§ Mr. Renton
asked the Secretary of State for Employment (1) if he is satisfied with the remedies individuals have available to them if they are expelled by their trade unions for refusing to take industrial action;
(2) what representation he has received alleging that individuals were compelled to strike in support of Health Service workers on the "Day of Action" on 22 September 1982 by threats or intimidation from their trade union officials; and whether he is giving consideration to further amendment of the law.
§ Mr. Waddington:
My Department has now received some 50 separate complaints in writing concerning both individuals and groups of employees outside the Health Service who were compelled to take industrial action on 22 September by threats from their trade unions that disciplinary action, including expulsion, would be taken against anyone refusing to strike. In none of these cases were the employees involved allowed to vote by their union on whether to take industrial action or not. 22W to 55 years, (d) persons over 55 years, (e) minority groups, (f) males, (g) females and (h) disabled persons; and if he will give a comparable figure for 1979.
§ Mr. Alison:
The following table gives the information for the Birmingham travel-to-work area at the latest available dates and for the corresponding months in 1979.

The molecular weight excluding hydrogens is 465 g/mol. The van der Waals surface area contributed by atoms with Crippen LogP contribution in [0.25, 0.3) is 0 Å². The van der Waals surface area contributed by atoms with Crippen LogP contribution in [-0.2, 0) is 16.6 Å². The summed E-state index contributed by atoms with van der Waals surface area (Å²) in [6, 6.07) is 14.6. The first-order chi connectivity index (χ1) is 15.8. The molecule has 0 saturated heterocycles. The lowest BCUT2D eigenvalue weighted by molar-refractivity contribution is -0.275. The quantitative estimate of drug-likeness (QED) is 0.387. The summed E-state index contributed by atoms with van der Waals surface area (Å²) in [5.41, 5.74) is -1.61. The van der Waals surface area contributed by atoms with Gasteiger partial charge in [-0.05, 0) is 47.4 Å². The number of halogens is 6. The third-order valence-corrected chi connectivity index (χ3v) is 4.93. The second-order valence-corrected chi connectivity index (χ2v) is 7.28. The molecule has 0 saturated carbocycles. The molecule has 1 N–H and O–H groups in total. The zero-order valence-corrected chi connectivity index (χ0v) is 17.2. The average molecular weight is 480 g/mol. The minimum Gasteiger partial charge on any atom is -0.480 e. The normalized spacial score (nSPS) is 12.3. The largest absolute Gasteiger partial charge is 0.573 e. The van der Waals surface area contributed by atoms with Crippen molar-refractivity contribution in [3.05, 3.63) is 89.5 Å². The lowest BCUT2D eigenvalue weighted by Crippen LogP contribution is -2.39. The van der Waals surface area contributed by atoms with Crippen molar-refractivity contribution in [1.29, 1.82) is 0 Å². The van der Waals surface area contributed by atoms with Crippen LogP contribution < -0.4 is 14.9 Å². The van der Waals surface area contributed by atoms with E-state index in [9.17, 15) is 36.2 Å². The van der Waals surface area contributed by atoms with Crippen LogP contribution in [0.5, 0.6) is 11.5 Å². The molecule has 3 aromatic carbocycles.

The Government utterly condemn flagrant attempts of this kind by trade unions to compel individual members to take industrial action against their will.
Under the Employment Act 1980 every employee working in a closed shop has the right not to be unreasonably expelled by his trade union. In deciding whether a member has been unreasonably expelled an industrial tribunal must take into account guidance in the code of practice on the closed shop which says that unions should not fine or expel members who refuse to take strike action in certain defined circumstances, for example because no secret ballot has been held.
Where a tribunal finds that a member has been unreasonably expelled from his trade union it may subsequently order the union concerned to pay hint compensation.
The current Employment Bill will strengthen the protection in the 1980 Act by making it unfair to dismiss an employee for non-membership of a trade union in a closed shop if a tribunal has found him to have been unreasonably expelled from his union.
In addition we are now considering whether the provisions of the closed shop code of practice on circumstances where unions should not discipline members who refuse to strike should be strengthened in the light of recent events.